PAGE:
The U.S. is Hosting a Soccer Tournament in 2016?

By | April 26, 2016

Should the U.S. be Hosting the Copa América Centenario?

Land of the free, home of the brave and the infrastructure for mega events.



There exists a constant chatter that the U.S. stands isolated from the rest of a football centric world.  The word we use for the sport, soccer, illustrates our isolation and contrarian nature that supplements our inability to use the metric system.  The tides have been changing in recent years with the popularization of soccer in the United States, particularly illustrated by the rise of youth academies, Major League Soccer Clubs and global soccer broadcasting consumption. Indeed the ground is ripe for a soccer starved nation to feed on an incredible tournament with the world’s greats, such as Messi.  Well America, you are in luck because during the Summer of 2016, the United States will host the 100th anniversary of the the Copa America, in a special iteration combined with the Gold Cup, to form Copa America Centenario.  Just why is the U.S. hosting? Read on to get excited


Fundamentally, there is a financial underpinning to the rationale behind the U.S. hosting. The U.S. plays a critical role in providing a lucrative market for the commercialization of media and marketing rights.  The organizations created to promote and govern throughout the world found itself increasingly intertwined with the U.S. as sports marketing companies enabled the generation of unprecedented profits through the sale of media rights to soccer matches.  The increased revenue  and profits were derived the contractual relationships with an array of broadcasters and advertisers many of whom are based in the U.S.  On the darker side of this lucrative coin was that of corruption and greed, whereby the corruption of the enterprise arose and flourished in this context. As exposed by the 2015 U.S. Department of Justice Indictment of soccer officials, executives and businessmen,incredibly large sums of money were being illegally shuffled around the world to the tune of $300 million for one particular deal.  In the wake of soccer executive corruption scandals that rocked the integrity of these commercialization rights with bribery, racketeering and money laundering there is a sense of legitimacy that the U.S. is able to provide with improved governance structure to bring greater accountability and transparency to the event.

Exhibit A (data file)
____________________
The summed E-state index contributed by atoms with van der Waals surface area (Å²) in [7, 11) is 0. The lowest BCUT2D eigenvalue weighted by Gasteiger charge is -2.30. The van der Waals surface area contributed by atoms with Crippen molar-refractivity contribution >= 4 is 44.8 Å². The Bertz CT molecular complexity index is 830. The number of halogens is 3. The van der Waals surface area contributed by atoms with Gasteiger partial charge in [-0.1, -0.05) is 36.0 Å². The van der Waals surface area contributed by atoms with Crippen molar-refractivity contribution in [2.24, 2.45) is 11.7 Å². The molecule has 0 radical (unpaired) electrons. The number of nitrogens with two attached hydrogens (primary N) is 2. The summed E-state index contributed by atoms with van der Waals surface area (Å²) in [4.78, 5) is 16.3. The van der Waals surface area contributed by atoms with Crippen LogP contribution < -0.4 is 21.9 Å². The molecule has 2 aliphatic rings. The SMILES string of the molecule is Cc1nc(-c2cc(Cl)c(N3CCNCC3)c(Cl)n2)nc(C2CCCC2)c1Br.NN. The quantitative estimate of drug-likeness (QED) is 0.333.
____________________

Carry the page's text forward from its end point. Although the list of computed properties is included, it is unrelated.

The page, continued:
The United States is an ideal venue for the Copa America as it as the Infrastructure and transportation hubs in dozens of U.S. cities to absorb thousands of spectators, the venues with capacity of more than 50,000, coverage and support of spectators.  It is a perfect storm of scale and star power for the world’s largest media market.  Key levers for the tournament will be attendance, ticket sales and U.S. market awareness.  Ticket sales are projected to be between 1.5 to 2 million fan attendance for 32 individual matches.  There is a projected value of 4.83 million euros.  Additionally there will be top market value players playing center stage, such as Messi, Luis Suarex and James Rodrigues.  It is projected to be twice as successful as Copa America 2015.  The TV and digital engagements will allow for global in person engagement.  The top ten most followed Copa America Players have a combined following of over half a billion across Twitter, Instagram and Facebook.